maliphantworks2: Critical Mass / Two Times Two / Still / Duet
Choreographed and directed by Russell Maliphant
Russell Maliphant Company
Print Room at the Coronet
Small is beautiful, less is more: Russell Maliphant’s breathtakingly beautiful gems supply a therapeutic need in our o’er-hasty world. Thankfully he is back, almost a year to the day since his previous visit, at the intimate Notting Hill Print Room venue, which suits him, and his adoring audience, well. The run is sold out and a standing ovation a regular feature.
Revisiting three familiar pieces, he also brings a new gloriously romantic duet for himself and his wife Dana Fouras, proving that “age cannot wither [them], nor custom stale [their] infinite variety”. Together since 1994, he now in his mid-fifties, she late forties, the fourteen-minute Duet feels like a reaffirmation of vows.
Lovers, throwing shadows on the canvas wall, step out from the corner to centre stage. Are they Harlequin and Columbine? Are they channelling a vintage Italian film, as the radio voices and static seem to suggest? Or are they Kathryn Grayson and Mario Lanza in the 1949 American musical film That Midnight Kiss?
A scratchy record plays, it’s Enrico Caruso singing Una Furtiva Lagrima—they are Donizetti’s lovers from L’elisir d’amore. What is their magic elixir? A private courtly dance, taking place away from the prying eye, vocabulary understated yet oh so eloquent, each turn of the hand and arm significant, each lift on to the shoulder a dare, he wraps her round his neck like a stole, his comfort and bond.
One senses a collective holding of breath in the auditorium. The light gets brighter—are they dancing through the night till dawn? A moment of declaration then back to the shadows at the side of the stage: a wonderful end to a quietly stimulating evening.
Opening the evening is a ten-minute extract from Critical Mass (1998), its layered beats (composer Richard English) conjoining the pair of bodies anchored to the ground. The sunken stage, lit blue by Michael Hulls, suggests an arena, a gladiatorial partnership between denim-clad Maliphant and Dickson Mbi.
Arms parabolas, bodies kinetic sculptures, in tension and counter tension, incremental changes, infinitesimal power shifts, pieta holds, flexibility and strength, energy flows from one to the other, trust is tested.
Another mesmerizing coiling spiraling dance is Two Times Two, danced memorably by Sylvie Guillem but originally made on Fouras in 1997, and here is a Fouras reprise, in duo with Grace Jabbari. They stand in separate squares of light, Bacon-esque figures lost in their own worlds, Andy Cowton’s tinkling sounds triggering movements, and memories perhaps.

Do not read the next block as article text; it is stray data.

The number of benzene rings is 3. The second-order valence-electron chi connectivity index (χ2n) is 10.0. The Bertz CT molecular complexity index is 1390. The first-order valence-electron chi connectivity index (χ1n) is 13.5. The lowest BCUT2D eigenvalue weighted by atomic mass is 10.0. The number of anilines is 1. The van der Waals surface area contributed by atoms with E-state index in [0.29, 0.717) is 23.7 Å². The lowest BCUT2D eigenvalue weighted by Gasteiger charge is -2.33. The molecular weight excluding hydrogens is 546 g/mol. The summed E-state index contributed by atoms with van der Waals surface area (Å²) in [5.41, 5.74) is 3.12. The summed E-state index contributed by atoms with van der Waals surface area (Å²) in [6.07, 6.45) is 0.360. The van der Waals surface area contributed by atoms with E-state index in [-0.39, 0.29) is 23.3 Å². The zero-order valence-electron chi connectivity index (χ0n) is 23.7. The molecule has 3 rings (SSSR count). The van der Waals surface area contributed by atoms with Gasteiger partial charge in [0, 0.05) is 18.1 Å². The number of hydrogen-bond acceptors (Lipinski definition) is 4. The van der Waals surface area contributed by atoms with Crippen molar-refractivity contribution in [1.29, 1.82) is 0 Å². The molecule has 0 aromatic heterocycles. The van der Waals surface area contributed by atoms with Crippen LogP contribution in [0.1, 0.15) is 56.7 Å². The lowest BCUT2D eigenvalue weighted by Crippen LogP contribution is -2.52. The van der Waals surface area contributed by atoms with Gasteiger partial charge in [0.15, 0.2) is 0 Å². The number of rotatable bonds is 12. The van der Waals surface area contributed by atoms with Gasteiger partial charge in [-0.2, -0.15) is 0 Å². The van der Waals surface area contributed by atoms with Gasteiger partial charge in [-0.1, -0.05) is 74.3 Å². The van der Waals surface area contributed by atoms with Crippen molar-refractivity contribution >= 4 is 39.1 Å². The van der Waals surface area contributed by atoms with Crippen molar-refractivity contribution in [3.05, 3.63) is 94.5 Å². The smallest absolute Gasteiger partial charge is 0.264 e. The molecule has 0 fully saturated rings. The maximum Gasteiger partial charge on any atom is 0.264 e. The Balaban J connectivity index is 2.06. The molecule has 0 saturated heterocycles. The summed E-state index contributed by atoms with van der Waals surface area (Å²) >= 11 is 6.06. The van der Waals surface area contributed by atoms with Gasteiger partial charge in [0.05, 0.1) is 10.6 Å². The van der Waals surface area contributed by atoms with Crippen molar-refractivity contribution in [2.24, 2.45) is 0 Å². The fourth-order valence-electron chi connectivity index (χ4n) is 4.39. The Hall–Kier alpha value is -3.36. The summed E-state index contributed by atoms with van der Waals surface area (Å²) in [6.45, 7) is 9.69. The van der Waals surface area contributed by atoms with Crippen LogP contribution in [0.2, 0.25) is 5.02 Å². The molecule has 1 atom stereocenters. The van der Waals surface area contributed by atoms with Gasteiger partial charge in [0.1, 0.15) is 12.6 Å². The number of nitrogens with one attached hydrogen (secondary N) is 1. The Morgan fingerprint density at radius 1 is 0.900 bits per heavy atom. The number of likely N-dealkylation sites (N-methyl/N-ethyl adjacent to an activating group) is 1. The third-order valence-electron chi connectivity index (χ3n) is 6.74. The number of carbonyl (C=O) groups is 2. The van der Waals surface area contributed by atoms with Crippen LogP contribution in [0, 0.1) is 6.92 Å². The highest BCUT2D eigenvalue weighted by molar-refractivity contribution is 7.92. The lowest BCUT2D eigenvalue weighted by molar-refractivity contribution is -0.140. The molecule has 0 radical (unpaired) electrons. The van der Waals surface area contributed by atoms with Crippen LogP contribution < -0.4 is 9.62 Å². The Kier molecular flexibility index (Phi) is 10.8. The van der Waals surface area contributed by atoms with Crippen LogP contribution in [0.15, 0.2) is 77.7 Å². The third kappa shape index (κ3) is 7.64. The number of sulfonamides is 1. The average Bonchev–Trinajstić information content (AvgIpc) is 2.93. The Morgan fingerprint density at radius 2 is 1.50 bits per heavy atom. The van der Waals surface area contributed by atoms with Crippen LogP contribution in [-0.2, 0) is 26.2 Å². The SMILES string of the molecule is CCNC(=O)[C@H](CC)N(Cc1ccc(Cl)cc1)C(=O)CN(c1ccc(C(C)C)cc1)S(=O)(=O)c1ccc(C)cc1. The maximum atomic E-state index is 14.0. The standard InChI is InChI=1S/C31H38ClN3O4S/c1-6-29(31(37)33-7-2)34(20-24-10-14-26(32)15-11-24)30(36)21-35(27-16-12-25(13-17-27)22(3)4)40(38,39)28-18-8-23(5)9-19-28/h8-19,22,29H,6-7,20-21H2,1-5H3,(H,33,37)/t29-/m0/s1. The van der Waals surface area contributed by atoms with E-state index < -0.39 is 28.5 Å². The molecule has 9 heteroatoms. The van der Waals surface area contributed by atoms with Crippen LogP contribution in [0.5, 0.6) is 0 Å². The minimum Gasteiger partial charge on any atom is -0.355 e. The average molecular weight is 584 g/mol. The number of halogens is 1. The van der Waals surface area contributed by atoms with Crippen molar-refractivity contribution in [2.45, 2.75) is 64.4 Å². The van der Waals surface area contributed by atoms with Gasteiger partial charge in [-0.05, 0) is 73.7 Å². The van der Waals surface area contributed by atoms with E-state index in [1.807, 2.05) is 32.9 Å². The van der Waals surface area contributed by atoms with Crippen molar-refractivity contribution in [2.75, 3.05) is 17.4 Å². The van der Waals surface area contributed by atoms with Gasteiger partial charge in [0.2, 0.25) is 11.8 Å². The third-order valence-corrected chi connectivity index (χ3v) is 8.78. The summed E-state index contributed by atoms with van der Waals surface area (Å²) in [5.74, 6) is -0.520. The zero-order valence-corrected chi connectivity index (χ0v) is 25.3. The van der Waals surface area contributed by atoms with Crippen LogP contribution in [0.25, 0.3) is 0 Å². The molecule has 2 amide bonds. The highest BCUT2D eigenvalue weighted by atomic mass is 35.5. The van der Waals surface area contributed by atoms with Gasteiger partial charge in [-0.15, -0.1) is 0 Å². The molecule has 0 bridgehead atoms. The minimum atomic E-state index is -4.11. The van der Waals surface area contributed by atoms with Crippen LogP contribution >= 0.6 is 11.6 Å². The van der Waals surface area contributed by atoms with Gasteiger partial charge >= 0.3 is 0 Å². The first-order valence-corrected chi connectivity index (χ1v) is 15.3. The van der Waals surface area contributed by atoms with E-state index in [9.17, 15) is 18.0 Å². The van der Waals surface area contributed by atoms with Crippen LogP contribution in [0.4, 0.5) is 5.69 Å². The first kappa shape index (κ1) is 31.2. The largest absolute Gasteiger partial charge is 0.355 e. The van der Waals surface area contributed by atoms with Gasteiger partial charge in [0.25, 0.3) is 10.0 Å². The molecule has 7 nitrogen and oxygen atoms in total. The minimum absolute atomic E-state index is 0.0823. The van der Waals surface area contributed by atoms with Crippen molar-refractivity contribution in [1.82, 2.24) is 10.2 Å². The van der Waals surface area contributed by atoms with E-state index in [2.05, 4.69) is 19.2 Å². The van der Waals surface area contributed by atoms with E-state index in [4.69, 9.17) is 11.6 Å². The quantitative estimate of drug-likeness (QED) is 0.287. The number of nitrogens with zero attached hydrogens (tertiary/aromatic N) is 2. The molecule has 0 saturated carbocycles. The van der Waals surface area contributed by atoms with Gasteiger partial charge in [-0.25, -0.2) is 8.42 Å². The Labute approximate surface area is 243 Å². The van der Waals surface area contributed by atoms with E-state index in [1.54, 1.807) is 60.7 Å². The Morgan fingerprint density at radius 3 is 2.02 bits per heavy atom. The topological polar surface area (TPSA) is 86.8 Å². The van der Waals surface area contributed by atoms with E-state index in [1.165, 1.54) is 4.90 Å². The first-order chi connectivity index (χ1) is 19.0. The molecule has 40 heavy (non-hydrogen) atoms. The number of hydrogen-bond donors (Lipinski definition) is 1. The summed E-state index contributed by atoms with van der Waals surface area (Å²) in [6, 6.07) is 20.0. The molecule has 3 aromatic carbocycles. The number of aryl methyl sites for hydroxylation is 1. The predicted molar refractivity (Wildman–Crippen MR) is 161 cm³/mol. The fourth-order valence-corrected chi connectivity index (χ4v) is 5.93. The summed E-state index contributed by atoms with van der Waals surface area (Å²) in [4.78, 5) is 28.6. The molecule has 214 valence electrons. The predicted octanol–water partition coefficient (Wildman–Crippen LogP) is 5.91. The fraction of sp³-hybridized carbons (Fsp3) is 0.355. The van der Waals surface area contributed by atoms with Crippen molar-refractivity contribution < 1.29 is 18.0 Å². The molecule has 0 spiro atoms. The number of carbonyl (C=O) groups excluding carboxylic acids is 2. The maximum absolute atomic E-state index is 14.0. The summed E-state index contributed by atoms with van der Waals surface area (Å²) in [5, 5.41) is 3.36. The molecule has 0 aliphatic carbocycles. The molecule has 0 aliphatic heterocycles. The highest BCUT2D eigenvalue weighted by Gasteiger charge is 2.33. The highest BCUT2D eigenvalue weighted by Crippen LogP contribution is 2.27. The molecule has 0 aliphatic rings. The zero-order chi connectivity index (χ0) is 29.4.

Spiritual, meditative, expressive, arms dominate, hands flick, body rooted to the spot but torso supple: warrior queens or youth in mourning, performance art that ought to be on permanent display in a gallery.
Still, a duet from 2013 created for Mbi and Carys Staton, now performed by Mbi and Jabbari, is not for those who have vertigo or epilepsy issues. A ‘Bridget Riley’ flickering lines video projection by Jan Urbanowski confuses the eye as it casts long shadows on Mbi’s naked torso: an anime character seeking to escape its entrapment, or hide in its interstices?
Armand Amar’s thunderous ‘Kodo drums’ sounds compel and propel. A monolithic stone sculpture, an ancient Greek athlete revolving on a disc: look on me and wonder. Jabbari, in Stevie Stewart’s long divided skirt, its swish and flow echoing her moves, enters his territory, a goddess come to challenge him, encircling his space. Space, flow and form is what it’s about, as are all Maliphant’s studies.
There is also a hypnotic video installation, on a ten-minute loop, in the Studio, a recently made film of Maliphant and Fouras confronting the spumy waves of West Cork in Ireland. In full and split screens, he in a suit, she in red jumper and long black skirt, he in shoes, she barefoot, their different body masses take on the weight of the sea in a t’ai chi dance of balance, of push and take.
“Using footage… from a work originally conceived by Tim Etchells and Hugo Glendinning… shot on location in the Irish Sea for a production of Dido and Aeneas at Bruges Opera House in 2003”, slow motion and speeded up frames illustrate determination and folly, a King Canute defiance of the power of natural forces. A metaphor for life…
Still exploring the body’s possibilities after all these years, in one hour Maliphant and Fouras take us on a journey into a private realm that encompasses the whole world, infinite space in a nutshell. The four performers look surprised at the ovation.
Russell Maliphant Company has been granted National Portfolio Organisations status from April 2018 by the Arts Council England.
Reviewer: Vera Liber